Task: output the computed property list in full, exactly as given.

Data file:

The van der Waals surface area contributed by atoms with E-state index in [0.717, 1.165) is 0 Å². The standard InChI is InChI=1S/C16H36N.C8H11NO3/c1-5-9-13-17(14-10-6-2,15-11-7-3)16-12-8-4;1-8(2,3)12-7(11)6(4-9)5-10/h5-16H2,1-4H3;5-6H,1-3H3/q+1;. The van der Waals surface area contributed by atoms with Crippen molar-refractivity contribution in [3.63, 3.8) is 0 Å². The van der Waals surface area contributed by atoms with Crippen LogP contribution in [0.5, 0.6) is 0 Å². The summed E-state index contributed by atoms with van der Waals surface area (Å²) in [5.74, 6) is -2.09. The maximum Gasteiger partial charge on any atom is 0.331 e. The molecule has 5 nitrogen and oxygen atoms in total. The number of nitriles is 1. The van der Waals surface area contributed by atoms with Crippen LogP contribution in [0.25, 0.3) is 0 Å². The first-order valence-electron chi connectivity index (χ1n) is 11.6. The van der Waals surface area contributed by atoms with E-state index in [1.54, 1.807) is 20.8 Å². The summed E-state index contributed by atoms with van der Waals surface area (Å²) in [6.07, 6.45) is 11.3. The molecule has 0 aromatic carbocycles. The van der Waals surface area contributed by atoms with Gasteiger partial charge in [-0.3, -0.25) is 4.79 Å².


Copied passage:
The van der Waals surface area contributed by atoms with E-state index in [0.717, 1.165) is 0 Å². The standard InChI is InChI=1S/C16H36N.C8H11NO3/c1-5-9-13-17(14-10-6-2,15-11-7-3)16-12-8-4;1-8(2,3)12-7(11)6(4-9)5-10/h5-16H2,1-4H3;5-6H,1-3H3/q+1;. The van der Waals surface area contributed by atoms with Crippen molar-refractivity contribution in [3.63, 3.8) is 0 Å². The van der Waals surface area contributed by atoms with Crippen LogP contribution in [0.5, 0.6) is 0 Å². The summed E-state index contributed by atoms with van der Waals surface area (Å²) in [5.74, 6) is -2.09. The maximum Gasteiger partial charge on any atom is 0.331 e. The molecule has 5 nitrogen and oxygen atoms in total. The number of nitriles is 1. The van der Waals surface area contributed by atoms with Crippen LogP contribution in [0.25, 0.3) is 0 Å². The first-order valence-electron chi connectivity index (χ1n) is 11.6. The van der Waals surface area contributed by atoms with E-state index in [1.54, 1.807) is 20.8 Å². The summed E-state index contributed by atoms with van der Waals surface area (Å²) in [6.07, 6.45) is 11.3. The molecule has 0 aromatic carbocycles. The van der Waals surface area contributed by atoms with Gasteiger partial charge in [-0.3, -0.25) is 4.79 Å².